Wednesday, August 10, 2011

Blog me This

I attended an orientation last night for the university I will be teaching a course for this fall (about which I am SUPER EXCITED). At this orientation, one of the other professors mentioned an ethics conference he attended where the therapists and other helping professionals were encouraged to get rid of any social networking pages or other forms of public identity online because of how the finding of this information might affect the clients. He said there was a case recently of a therapist whose license was revoked because her client (who Googled her) found her Facebook profile and, after seeing a picture of her in a bathing suit, felt this changed the dynamics of their relationship and impaired his therapy.

We could focus all day on the reasons this wasn't really the therapist's fault, as he had gone out his way to look for information about her that she did not volunteer, and so on, but the point is that the committee ruled the burden was on her, and was encouraging all helping professionals to steer clear of social networking internet activity.

Which leads me to a lack of cultural understanding directed by older clinicians toward younger clinicians. I am 27. I keep track of everyone via Facebook. I mean everyone. My grandma is on Facebook. I followed the play by play of my niece's birth on Facebook. I don't get people's email addresses or phone numbers if I want to stay in contact; instead I ask, "Are you on Facebook?" And they usually are. To ask me to get rid of my Facebook is like asking me to cut contact with all the people I have ever known who I don't currently see. In fact, the recent dilemma is whether Google+ is going to be something I need to invest time into or whether I can just keep things how they are.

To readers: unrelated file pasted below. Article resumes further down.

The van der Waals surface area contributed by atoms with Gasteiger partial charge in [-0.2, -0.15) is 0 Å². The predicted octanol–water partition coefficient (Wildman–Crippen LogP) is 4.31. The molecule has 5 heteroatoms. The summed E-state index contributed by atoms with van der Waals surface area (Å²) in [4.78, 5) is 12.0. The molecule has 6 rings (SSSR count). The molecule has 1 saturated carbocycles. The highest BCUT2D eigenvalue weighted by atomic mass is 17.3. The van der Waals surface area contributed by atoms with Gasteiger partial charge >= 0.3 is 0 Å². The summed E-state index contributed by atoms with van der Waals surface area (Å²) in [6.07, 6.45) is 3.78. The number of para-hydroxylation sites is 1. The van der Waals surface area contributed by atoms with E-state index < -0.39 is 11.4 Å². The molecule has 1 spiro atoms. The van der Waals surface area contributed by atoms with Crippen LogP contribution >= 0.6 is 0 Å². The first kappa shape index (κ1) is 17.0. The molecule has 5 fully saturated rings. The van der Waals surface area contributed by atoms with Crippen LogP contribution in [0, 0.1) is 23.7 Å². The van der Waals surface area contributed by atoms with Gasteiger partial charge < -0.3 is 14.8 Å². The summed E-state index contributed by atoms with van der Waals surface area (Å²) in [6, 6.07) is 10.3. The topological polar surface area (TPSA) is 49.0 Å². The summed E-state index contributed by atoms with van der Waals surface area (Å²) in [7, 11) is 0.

Social networking is also a way to present myself publicly in an effective way. It doesn't bother me that potential employers might look me up- I welcome it because I make sure my social networking face is professional and appropriate.

I understand the need for discretion and not allowing just anybody to see photos and personal information. I have appropriate blocks on my Facebook to ensure privacy and make sure not to post anything too personal.

So I found this declaration to avoid social networking as distressing and somewhat insensitive to a generation that relies on the internet to keep track of people throughout their lifetimes.

What are your thoughts on this? Do helping professionals have the right to personal social networking? Or ought we to be ethically bound to internet silence for the sake of our clients?

To add to the discussion on the topic of social networking, head over to The Strangest Situation for information from the same conference as it relates to teenagers.